Issue Date August 19, 2004 Audit Case Number 2004-AT-1014 TO: Karen Cato-Turner Director, Office of Public Housing, 4DPH FROM: James D. McKay Regional Inspector General for Audit, 4AGA SUBJECT: West Palm Beach Housing Authority West Palm Beach, Florida INTRODUCTION We reviewed the West Palm Beach Housing Authority’s (Authority) administration of its housing development activities. The review was performed as part of our audit of the Department of Housing and Urban Development’s (HUD) oversight of Public Housing Agency activities with related nonprofit entities. The primary objective of our review was to determine whether the Authority diverted or pledged resources subject to an Annual Contributions Contract (Contract) or other agreement or regulation to the benefit of other entities without specific HUD approval. To accomplish our objective, we reviewed applicable HUD regulations, the Authority’s Contract, the executed Declaration of Trust, and other program-related requirements. We reviewed the Authority’s files and records, including financial statements, trial balances, general ledgers, bank loan and closing documents, and minutes from Board of Commissioners (Board) meetings. We also interviewed HUD and Authority officials. We performed our review between February and April 2004. Our review generally covered the period from April 1, 1998, through March 31, 2003, and other periods as necessary. We performed our review in accordance with generally accepted Government auditing standards. We discussed our audit results with HUD and Authority officials during our review and at an exit conference on July 2, 2004. The Authority provided written comments to our draft on July 13, 2004. Those comments are summarized in the finding and included in their entirety as Appendix B. HUD provided written management decisions for the audit recommendations on August 6, 2004. OIG concurs with HUD’s management decisions on all audit recommendations. In accordance with HUD Handbook 2000.06 REV-3, you should submit final action documentation to your designated audit liaison when actions are completed. Also, please furnish us copies of any correspondence or directives issued because of the audit. Should you or your staff have any questions, please contact Barry Shulman, Assistant Regional Inspector General for Audit at (305) 536-5387. SUMMARY The Authority improperly encumbered low-income housing properties as collateral for a $3 million line of credit. In addition, the Authority used $150,000 in capital funds to defray expenses associated with housing development activities without HUD approval. Therefore, low-income housing assets were unnecessarily put at risk, and capital funds were used in violation of HUD requirements. We believe these actions occurred because the Authority had not established adequate controls to monitor transactions and ensure that they met with HUD requirements. BACKGROUND The Authority is a public body within the State of Florida, created in 1938 under the provisions of the United States Housing Act of 1937. The Authority was organized to provide low-rent housing for qualified individuals in accordance with the rules and regulations prescribed by HUD. The Authority is governed by the Board, which is composed of five members. The Mayor of the City of West Palm Beach, Florida, appoints the Commissioners for 4-year terms. The Board employs an Executive Director (Director) to manage the day-to-day operations of the Authority. The Board exercises all powers granted to the Authority pursuant to Chapter 421, Florida Statutes. Currently, the Authority manages 732 dwelling units under its Low-Income Housing Program. In fiscal year 2003, the Authority received $1.9 million in operating subsidies and $1.8 million for its Capital Funds Program. The Authority also administers three Section 8 Programs with a total of 2,082 units and received more than $14.8 million from HUD in fiscal year 2003. Between April 2001 and March 2002, the Authority created several related entities in an attempt to receive Homeownership and Opportunity for People Everywhere (HOPE) VI funds and obtain tax credits to pursue housing development activities. These entities never operated since the HOPE VI funds and tax credits were never received. In 2001, the Authority purchased a 96-unit multi-family complex known as Newton Woods and Sierra West Apartments. The Authority is also developing a mixed-finance, mixed-income housing complex in a 14-acre area known as MerryPlace at Pleasant City. 2 FINDING 1: The Authority Inappropriately Encumbered Assets and Used Funds Without HUD Approval The Authority did not comply with Federal requirements governing the management of low- income housing assets and the use of capital funds. It improperly encumbered three low-income housing properties as collateral for a line of credit with a bank. The Authority also used $150,000 in capital funds to defray expenses associated with the development of a mixed- finance, mixed-income housing development project without HUD approval. Therefore, low- income housing assets were unnecessarily put at risk, and capital funds were used in violation of HUD requirements. We believe these actions occurred because the Authority had not established adequate controls to monitor transactions and ensure they met with HUD requirements. The Authority Inappropriately Encumbered Low-Income Housing Properties Part A, Section 7, of the Contract provides in part that the Authority shall not in any way encumber any project or portion thereof without the prior approval of HUD. Section 7 further prohibits the Authority from pledging assets of the project covered under the Contract as collateral for a loan. A Declaration of Trust, executed in May 1989, requires the Authority to retain title to the property and refrain from transferring, conveying, assigning, leasing, mortgaging, pledging, or otherwise encumbering the property or any part thereof, except under conditions stated in the Contract or with HUD approval. The Authority violated its Contract with HUD by improperly encumbering three low-income housing properties as collateral to secure a $3 million line of credit with a Florida bank (Bank). On April 15, 2002, the Board authorized the Authority to obtain financing for the development of MerryPlace at Pleasant City. On May 17, 2002, the Authority executed a Mortgage and Security Agreement (Agreement) with the Bank, placing as collateral a first mortgage on the land and all improvements of seven properties owned by the Authority. Among the seven properties initially placed as collateral, three were low-income housing properties with a total assessed value of $631,734. Property Address Property Value (2003) 428 19th Street $ 290,350 437 19th Street 217,510 438 18th Street 123,874 Total $ 631,734 The Director stated that the Authority’s bond counsel negotiated the Agreement with the Bank, including the selection of the encumbered properties. However, the Director stated that she did not recognize the properties as being low-income housing assets when she signed the Agreement. As of March 2004, the Authority had used more than $2.8 million from the line of credit, and the loan is due in November 2004. 3 The Authority did not provide evidence of HUD approval to encumber low-income housing assets. Therefore, low-income housing assets were unnecessarily encumbered and put at risk in violation of HUD requirements. The Authority Inappropriately Used Capital Funds Title 24 of the Code of Federal Regulations, Parts 941.604 and 941.606, requires the Authority to submit a detailed proposal, prepared in the form prescribed by HUD, including but not limited to an identification and description of the proposed site, site plan, and neighborhood. The Authority’s accounting records reflect that between March and June 2002, it used $150,000 of its 2001 Capital Funds Program to pay costs associated with housing development activities. The disbursements included charges for a) property acquisitions, b) appraisal fees, and c) consulting fees. Although HUD approved the 2001 Capital Funds Program budget, the Authority failed to follow program requirements related to the acquisition of property in developing mixed-finance, mixed-income housing projects. The Authority did not provide evidence that it complied with program requirements that it submit an acquisition proposal and obtain HUD approval before using the capital funds. Therefore, HUD cannot assure that the property would be developed for the intended purpose and that HUD’s interests and rights would be protected. The Director claimed she was familiar with the applicable regulations but did not examine them carefully. During our review, the Authority initiated procedures to correct the improper use of funds through a budget revision to its 2001 Capital Funds Program and proposed to HUD the use of Section 8 Program administrative fees to rectify the deficiency. In a letter dated April 15, 2004, HUD informed the Authority that it failed to submit an acquisition proposal and obtain HUD’s approval before making any disbursements. HUD also advised the Authority that it approved the Authority’s proposed corrective action plan providing for the immediate transfer of $150,000 in Section 8 administrative fees to the low-income housing operating fund. AUDITEE COMMENTS The Authority attributed the encumbrance of low-income housing assets to an error. The Authority is in the process of refinancing the line of credit and will remove the low-income housing properties from the Agreement. The Authority maintained that there was no improper use of capital funds and that the deficiency was corrected. The Authority stated that it currently has an extensive internal control policy. The Authority disagreed with imposing administrative actions against the Director. The Authority believes that the actions of the Director and others did not rise to this level of error. 4 OIG EVALUATION OF AUDITEE COMMENTS In general, the Authority’s comments and actions are responsive to the finding. If fully implemented in a timely manner in accordance with HUD requirements, the actions should correct the deficiencies discussed in the finding and improve administration of the Low-Income Housing and Capital Fund Programs. We withdrew a draft recommendation to consider appropriate administrative action against the Director and others for the violation of HUD requirements. HUD concurred with all audit recommendations and provided a detailed corrective action plan. HUD plans for the Authority to complete each final action within 60 to 120 days. The Office of Inspector General for Audit (OIG) concurs with HUD’s management decisions for all audit recommendations. RECOMMENDATIONS We recommend you assure that the Authority 1A. Remove the improper encumbrance of the low-income housing assets, valued at $631,734, and pursue all available options to ensure that the best interests of the Authority and HUD are served. 1B. Reimburse $150,000 to its Contract projects from its Section 8 Program excess administrative fees to correct the improper use of capital funds. 1C. Establish and implement adequate policies and procedures to ensure the proper use of capital funds and that low-income housing assets are not encumbered without HUD approval. 5 MANAGEMENT CONTROLS Management controls include the plan of organization, methods, and procedures adopted by management to ensure that its goals are met; the processes for planning, organizing, directing, and controlling program operations; and the systems for measuring, reporting, and monitoring program performance. We determined the following management controls were relevant to our audit objectives: o Compliance with Laws and Regulations - Policies and procedures that management has implemented to reasonably ensure that resource use is consistent with laws and regulations. o Safeguarding of Resources - Policies and procedures that management has implemented to reasonably ensure that resources are safeguarded against waste, loss, and misuse. To assess the relevant controls, we: o Interviewed HUD and Authority officials; o Reviewed the regulations governing the program; and o Reviewed loan and closing documents, trial balances, and general ledgers and audited financial statements. It is a significant weakness if management controls do not provide reasonable assurance that the process for planning, organizing, directing, and controlling program operations will meet an organization’s objectives. Based on our review, we believe the following items are significant weaknesses: The Authority violated its Contract with HUD by using three low-income housing properties as collateral for a $3 million line of credit with a bank without HUD approval. The Authority violated HUD requirements by using $150,000 of its Capital Fund Program for housing development activities without HUD approval. 6 FOLLOW-UP ON PRIOR AUDITS The most recent OIG audit of this housing authority was conducted in 2001. The report (No. 2002-AT-202-1801, dated October 30, 2001) did not contain findings relevant to our audit objectives. Grau & Company, P.A, prepared the most recent audited financial statements for the fiscal year ending March 31, 2003, and provided the Authority with an unqualified opinion. The report did not contain findings relevant to our audit objectives. 7 Appendix A SCHEDULE OF QUESTIONED COSTS AND FUNDS PUT TO BETTER USE Recommendation Number Ineligible1 Funds Put to Better Use2 1A $ 631,734 1B $ 150,000 Total $ 150,000 $ 631,734 1 Ineligible costs are costs charged to a HUD-financed or HUD-insured program or activity that the auditor believes are not allowable by law; contract; or Federal, State, or local policies or regulations. 2 Funds Put to Better Use are quantifiable savings that are anticipated to occur if an OIG recommendation is implemented, resulting in reduced expenditures in a subsequent period for the activities in question. Specifically, this includes costs not incurred, de-obligation of funds, withdrawals of interest, reduction in outlays, avoidance of unnecessary expenditures, loans and guarantees not made, and other savings. 8 Appendix B AUDITEE COMMENTS 9 10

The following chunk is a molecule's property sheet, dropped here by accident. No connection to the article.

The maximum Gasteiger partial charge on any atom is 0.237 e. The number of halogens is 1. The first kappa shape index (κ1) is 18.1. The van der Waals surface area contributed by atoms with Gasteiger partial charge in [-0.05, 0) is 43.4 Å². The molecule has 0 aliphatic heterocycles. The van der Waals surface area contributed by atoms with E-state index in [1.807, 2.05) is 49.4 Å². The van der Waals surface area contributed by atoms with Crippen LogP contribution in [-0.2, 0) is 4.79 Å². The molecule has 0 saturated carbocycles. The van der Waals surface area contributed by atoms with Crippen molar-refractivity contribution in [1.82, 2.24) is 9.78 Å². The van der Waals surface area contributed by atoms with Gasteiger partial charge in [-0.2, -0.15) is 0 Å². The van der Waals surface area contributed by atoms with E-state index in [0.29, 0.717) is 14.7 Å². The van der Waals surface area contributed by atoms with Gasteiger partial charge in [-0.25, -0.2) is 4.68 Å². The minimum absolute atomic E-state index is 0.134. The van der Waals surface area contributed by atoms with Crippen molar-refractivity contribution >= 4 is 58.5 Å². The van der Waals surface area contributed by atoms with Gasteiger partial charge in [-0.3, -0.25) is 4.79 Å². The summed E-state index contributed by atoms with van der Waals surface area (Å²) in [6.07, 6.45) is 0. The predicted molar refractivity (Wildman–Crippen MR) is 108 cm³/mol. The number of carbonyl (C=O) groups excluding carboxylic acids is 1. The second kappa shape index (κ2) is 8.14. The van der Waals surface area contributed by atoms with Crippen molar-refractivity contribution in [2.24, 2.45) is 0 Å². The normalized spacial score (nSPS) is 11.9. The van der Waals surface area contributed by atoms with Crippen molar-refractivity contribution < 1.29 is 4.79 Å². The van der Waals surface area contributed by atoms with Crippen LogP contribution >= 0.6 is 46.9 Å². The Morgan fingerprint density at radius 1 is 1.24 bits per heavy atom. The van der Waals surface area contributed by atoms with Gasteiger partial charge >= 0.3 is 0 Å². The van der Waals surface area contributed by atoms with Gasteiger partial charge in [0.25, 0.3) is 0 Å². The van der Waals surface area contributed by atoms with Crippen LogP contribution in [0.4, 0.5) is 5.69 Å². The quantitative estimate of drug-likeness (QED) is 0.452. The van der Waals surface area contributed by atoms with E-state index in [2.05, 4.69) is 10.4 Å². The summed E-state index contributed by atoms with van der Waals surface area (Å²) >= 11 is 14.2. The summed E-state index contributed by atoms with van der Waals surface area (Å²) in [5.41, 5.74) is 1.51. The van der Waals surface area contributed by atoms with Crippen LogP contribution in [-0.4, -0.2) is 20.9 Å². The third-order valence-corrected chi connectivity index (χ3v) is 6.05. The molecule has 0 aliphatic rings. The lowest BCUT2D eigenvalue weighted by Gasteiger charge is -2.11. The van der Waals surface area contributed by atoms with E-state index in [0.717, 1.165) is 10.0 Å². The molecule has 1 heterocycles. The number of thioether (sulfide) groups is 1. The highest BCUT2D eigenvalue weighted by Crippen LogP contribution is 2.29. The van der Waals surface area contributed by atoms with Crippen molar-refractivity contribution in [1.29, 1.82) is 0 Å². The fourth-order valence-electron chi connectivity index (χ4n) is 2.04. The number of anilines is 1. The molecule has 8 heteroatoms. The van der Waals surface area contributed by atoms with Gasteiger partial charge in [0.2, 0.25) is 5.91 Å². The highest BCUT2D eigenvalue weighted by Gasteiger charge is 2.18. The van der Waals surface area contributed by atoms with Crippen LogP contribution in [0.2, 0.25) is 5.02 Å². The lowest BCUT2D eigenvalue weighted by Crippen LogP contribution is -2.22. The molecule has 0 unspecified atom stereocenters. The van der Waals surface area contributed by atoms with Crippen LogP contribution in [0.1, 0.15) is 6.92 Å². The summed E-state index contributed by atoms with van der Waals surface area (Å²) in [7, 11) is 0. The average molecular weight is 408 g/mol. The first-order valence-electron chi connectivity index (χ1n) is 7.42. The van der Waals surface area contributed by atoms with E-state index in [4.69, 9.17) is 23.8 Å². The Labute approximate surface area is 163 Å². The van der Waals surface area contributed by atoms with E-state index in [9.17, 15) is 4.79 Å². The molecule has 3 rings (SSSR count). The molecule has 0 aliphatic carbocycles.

West Palm Beach Housing Authority West Palm Beach, Florida
Published by the Department of Housing and Urban Development, Office of Inspector General on 2004-08-19.
Below is a raw (and likely hideous) rendition of the original report. (PDF)